Your rights when retailers go bust
Now budget fashion chain Peacocks joins Blacks, La Senza, Hawkin's Bazaar, Past Times and Barratts to become the latest casualty of financial strife. So what rights do customers have when retailer goes into administration?
When a retailer goes bust, the main issues for customers are if you have ordered and paid for something in advance, such as furniture; have something you want to return; or hold a gift voucher or credit note for the store.
If you are awaiting delivery of an item you have paid for, contact the retailer to find out what stage your order is at. If your order is ready for dispatch: this means processed, packed and addressed, you own it by right and can usually expect for it to be delivered.
In some cases, if the store is unable to deliver the item, you may be able to collect it from a warehouse yourself. You will need proof that the goods are yours, so take along any receipts or confirmation emails.
If the item isn't ready, you will have to contact the company's administrator and get in line with the many other customers to file a claim for a refund. The administrator is the company handling the bankruptcy and the details should be available on the retailer's website. You may have a long wait for your money back, but you could have some additional rights depending on how you paid.
Paid by credit card
If you paid for items you have not received in full or part by credit, you should be able to claim your cash back in full from your credit card provider under Section 75 of the Consumer Credit Act. This applies for purchases between £100 and £30,000, so if your purchase is less than £100 you will have to contact the administrator for a refund.
Often card providers will require proof that the retailer has gone into administration, so it is worth registering your claim with the administrator whether you have Section 75 protection or not.
Paid by debit card
Debit cards do not have the same protection as credit cards under the Consumer Credit Act.
However, if you paid by a Visa or Mastercard debit card, you may have some protection under the ChargeBack scheme. If your bank is signed up the one of these voluntary schemes you may be able to get your money back and there is no £100 minimum cover. American Express charge cards offer a similar system.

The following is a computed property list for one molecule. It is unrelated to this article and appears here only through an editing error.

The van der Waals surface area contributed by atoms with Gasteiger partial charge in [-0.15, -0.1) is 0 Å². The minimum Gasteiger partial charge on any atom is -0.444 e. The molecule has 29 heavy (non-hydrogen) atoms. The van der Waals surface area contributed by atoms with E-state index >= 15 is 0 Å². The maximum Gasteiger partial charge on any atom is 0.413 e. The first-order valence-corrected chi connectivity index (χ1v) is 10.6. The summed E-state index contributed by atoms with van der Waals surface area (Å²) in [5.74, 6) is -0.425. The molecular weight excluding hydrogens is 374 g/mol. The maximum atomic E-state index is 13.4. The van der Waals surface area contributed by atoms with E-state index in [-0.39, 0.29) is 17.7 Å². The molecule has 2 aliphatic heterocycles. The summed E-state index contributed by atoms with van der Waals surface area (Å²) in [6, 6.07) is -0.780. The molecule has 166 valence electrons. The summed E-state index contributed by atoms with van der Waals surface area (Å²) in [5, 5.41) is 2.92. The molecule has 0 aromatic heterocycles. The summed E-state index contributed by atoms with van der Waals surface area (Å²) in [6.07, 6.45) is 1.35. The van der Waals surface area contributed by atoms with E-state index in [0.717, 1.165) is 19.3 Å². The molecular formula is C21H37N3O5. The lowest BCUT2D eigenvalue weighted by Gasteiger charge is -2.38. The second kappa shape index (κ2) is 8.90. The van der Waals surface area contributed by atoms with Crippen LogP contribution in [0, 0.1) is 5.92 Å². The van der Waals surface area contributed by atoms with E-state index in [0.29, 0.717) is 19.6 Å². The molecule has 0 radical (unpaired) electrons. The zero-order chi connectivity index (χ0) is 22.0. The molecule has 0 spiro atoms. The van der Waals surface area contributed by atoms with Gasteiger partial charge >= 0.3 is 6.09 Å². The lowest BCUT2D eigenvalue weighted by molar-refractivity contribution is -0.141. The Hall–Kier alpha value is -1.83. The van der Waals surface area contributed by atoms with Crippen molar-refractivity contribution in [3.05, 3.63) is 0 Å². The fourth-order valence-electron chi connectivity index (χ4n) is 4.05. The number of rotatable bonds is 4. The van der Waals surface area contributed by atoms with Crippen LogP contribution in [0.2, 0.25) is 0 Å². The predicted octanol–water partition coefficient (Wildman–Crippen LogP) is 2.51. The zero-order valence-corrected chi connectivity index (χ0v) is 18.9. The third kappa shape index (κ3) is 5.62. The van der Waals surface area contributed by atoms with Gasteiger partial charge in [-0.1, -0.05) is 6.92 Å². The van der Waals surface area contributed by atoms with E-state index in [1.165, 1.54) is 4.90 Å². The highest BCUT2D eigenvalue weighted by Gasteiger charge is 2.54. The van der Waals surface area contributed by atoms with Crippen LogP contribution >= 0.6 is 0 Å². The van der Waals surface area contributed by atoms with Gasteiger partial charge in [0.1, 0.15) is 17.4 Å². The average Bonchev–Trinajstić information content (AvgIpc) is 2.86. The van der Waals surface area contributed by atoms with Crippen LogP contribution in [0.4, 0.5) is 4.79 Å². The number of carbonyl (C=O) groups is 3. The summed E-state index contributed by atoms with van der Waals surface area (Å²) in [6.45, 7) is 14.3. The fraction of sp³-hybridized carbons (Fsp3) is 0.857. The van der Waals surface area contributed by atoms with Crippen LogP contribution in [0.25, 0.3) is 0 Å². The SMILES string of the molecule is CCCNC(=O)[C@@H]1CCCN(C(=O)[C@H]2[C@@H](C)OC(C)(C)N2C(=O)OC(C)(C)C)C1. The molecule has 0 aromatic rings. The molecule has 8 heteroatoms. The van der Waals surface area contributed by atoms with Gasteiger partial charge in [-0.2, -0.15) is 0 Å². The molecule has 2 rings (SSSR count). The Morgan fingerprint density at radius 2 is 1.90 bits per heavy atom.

Some banks may dispute Chargeback so go to payment provider service direct first to check your rights.
Paid by cash
Unfortunately if you paid by cash or cheque for your goods there is no guarantee that you will get your money back. All you can do is file your claim with the administrator and wait to see if you are in line for a payout.
Returning faulty goods
If you have a faulty product purchased from a company that has gone into administration, you face the same challenges in getting your money back, and a repair or replacement is highly unlikely.
Visiting the store where you bought the item is worth a try, but is unlikely that staff will be able to help as shops tend to be open solely to sell off existing stock.
You will need to register your refund claim with the administrator and take the aforementioned steps depending on how you paid.
Vouchers and credit notes
Retailers that have gone into administration are often open until stock is sold off, so vouchers and credit notes should be able to be spent as usual. Remember that stock won't be replenished, so act quickly to use your voucher to ensure you're not left with the final junk right before closure.
If you don't manage to spend your voucher before the retailer closes its stores for good, you become a creditor like other customers out of pocket and will need to file a claim in the same way.